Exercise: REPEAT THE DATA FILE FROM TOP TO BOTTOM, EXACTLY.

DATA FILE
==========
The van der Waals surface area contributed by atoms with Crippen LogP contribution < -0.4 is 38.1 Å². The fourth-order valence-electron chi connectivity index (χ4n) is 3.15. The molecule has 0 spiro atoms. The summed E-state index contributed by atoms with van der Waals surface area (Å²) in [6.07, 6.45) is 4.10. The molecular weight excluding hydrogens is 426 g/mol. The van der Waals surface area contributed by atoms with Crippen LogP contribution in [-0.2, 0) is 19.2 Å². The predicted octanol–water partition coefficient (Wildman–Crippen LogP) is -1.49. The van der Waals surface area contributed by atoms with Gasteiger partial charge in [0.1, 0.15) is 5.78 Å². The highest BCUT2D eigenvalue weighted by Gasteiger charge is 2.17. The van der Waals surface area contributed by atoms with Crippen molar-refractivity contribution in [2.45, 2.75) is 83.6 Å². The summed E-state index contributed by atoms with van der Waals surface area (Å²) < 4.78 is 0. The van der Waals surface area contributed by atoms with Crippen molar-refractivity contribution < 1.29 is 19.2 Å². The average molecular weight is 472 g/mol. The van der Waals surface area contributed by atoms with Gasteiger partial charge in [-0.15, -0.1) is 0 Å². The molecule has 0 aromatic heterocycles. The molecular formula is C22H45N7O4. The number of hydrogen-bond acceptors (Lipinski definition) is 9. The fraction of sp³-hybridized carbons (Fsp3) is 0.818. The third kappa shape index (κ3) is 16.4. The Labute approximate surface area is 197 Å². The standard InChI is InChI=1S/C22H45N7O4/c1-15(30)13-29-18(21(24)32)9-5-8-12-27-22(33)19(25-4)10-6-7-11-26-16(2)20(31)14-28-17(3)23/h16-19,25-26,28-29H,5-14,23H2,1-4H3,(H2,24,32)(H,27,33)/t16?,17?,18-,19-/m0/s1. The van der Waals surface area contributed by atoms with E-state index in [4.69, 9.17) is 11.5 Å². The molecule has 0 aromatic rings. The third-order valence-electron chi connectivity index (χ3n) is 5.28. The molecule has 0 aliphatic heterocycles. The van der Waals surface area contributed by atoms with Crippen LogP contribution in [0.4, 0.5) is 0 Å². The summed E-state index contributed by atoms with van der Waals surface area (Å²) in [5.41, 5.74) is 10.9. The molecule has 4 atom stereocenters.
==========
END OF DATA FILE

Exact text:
The van der Waals surface area contributed by atoms with Crippen LogP contribution < -0.4 is 38.1 Å². The fourth-order valence-electron chi connectivity index (χ4n) is 3.15. The molecule has 0 spiro atoms. The summed E-state index contributed by atoms with van der Waals surface area (Å²) in [6.07, 6.45) is 4.10. The molecular weight excluding hydrogens is 426 g/mol. The van der Waals surface area contributed by atoms with Crippen LogP contribution in [-0.2, 0) is 19.2 Å². The predicted octanol–water partition coefficient (Wildman–Crippen LogP) is -1.49. The van der Waals surface area contributed by atoms with Gasteiger partial charge in [0.1, 0.15) is 5.78 Å². The highest BCUT2D eigenvalue weighted by Gasteiger charge is 2.17. The van der Waals surface area contributed by atoms with Crippen molar-refractivity contribution in [2.45, 2.75) is 83.6 Å². The summed E-state index contributed by atoms with van der Waals surface area (Å²) < 4.78 is 0. The van der Waals surface area contributed by atoms with Crippen molar-refractivity contribution < 1.29 is 19.2 Å². The average molecular weight is 472 g/mol. The van der Waals surface area contributed by atoms with Gasteiger partial charge in [-0.15, -0.1) is 0 Å². The molecule has 0 aromatic heterocycles. The molecular formula is C22H45N7O4. The number of hydrogen-bond acceptors (Lipinski definition) is 9. The fraction of sp³-hybridized carbons (Fsp3) is 0.818. The third kappa shape index (κ3) is 16.4. The Labute approximate surface area is 197 Å². The standard InChI is InChI=1S/C22H45N7O4/c1-15(30)13-29-18(21(24)32)9-5-8-12-27-22(33)19(25-4)10-6-7-11-26-16(2)20(31)14-28-17(3)23/h16-19,25-26,28-29H,5-14,23H2,1-4H3,(H2,24,32)(H,27,33)/t16?,17?,18-,19-/m0/s1. The van der Waals surface area contributed by atoms with E-state index in [4.69, 9.17) is 11.5 Å². The molecule has 0 aromatic rings. The third-order valence-electron chi connectivity index (χ3n) is 5.28. The molecule has 0 aliphatic heterocycles. The van der Waals surface area contributed by atoms with Crippen LogP contribution in [0.4, 0.5) is 0 Å². The summed E-state index contributed by atoms with van der Waals surface area (Å²) in [5.41, 5.74) is 10.9. The molecule has 4 atom stereocenters.